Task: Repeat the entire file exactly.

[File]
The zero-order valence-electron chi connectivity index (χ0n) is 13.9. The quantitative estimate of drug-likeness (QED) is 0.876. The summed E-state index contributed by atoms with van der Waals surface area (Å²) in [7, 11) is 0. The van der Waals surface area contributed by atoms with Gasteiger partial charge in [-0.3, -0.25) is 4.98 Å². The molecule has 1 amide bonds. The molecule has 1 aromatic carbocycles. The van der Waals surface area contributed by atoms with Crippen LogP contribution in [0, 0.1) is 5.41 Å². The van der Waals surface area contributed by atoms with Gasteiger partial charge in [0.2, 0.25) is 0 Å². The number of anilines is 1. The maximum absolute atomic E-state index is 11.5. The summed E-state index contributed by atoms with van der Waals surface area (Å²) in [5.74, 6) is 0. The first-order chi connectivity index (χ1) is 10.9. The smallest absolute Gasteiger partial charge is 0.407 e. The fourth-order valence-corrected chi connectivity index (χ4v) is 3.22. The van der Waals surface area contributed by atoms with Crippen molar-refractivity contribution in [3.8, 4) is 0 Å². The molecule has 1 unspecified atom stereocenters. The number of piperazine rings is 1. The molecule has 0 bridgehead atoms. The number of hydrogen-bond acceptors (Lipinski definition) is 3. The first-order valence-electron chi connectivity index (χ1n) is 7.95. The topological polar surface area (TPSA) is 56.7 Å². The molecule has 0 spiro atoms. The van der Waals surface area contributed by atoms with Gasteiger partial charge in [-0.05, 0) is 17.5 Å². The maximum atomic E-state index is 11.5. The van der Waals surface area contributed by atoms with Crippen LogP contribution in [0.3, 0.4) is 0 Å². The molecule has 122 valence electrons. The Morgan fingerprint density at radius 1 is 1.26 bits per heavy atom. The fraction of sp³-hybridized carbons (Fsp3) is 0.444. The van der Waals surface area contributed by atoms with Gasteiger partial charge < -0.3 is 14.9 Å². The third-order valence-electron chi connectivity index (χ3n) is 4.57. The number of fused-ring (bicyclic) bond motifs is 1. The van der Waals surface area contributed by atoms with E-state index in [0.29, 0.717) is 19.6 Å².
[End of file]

The zero-order valence-electron chi connectivity index (χ0n) is 13.9. The quantitative estimate of drug-likeness (QED) is 0.876. The summed E-state index contributed by atoms with van der Waals surface area (Å²) in [7, 11) is 0. The van der Waals surface area contributed by atoms with Gasteiger partial charge in [-0.3, -0.25) is 4.98 Å². The molecule has 1 amide bonds. The molecule has 1 aromatic carbocycles. The van der Waals surface area contributed by atoms with Crippen LogP contribution in [0, 0.1) is 5.41 Å². The van der Waals surface area contributed by atoms with Gasteiger partial charge in [0.2, 0.25) is 0 Å². The number of anilines is 1. The maximum absolute atomic E-state index is 11.5. The summed E-state index contributed by atoms with van der Waals surface area (Å²) in [5.74, 6) is 0. The first-order chi connectivity index (χ1) is 10.9. The smallest absolute Gasteiger partial charge is 0.407 e. The fourth-order valence-corrected chi connectivity index (χ4v) is 3.22. The van der Waals surface area contributed by atoms with Crippen molar-refractivity contribution in [3.8, 4) is 0 Å². The molecule has 1 unspecified atom stereocenters. The number of piperazine rings is 1. The molecule has 0 bridgehead atoms. The number of hydrogen-bond acceptors (Lipinski definition) is 3. The first-order valence-electron chi connectivity index (χ1n) is 7.95. The topological polar surface area (TPSA) is 56.7 Å². The molecule has 0 spiro atoms. The van der Waals surface area contributed by atoms with Gasteiger partial charge in [-0.05, 0) is 17.5 Å². The maximum atomic E-state index is 11.5. The van der Waals surface area contributed by atoms with Crippen LogP contribution in [0.3, 0.4) is 0 Å². The molecule has 122 valence electrons. The Morgan fingerprint density at radius 1 is 1.26 bits per heavy atom. The fraction of sp³-hybridized carbons (Fsp3) is 0.444. The van der Waals surface area contributed by atoms with Gasteiger partial charge < -0.3 is 14.9 Å². The third-order valence-electron chi connectivity index (χ3n) is 4.57. The number of fused-ring (bicyclic) bond motifs is 1. The van der Waals surface area contributed by atoms with E-state index in [0.29, 0.717) is 19.6 Å².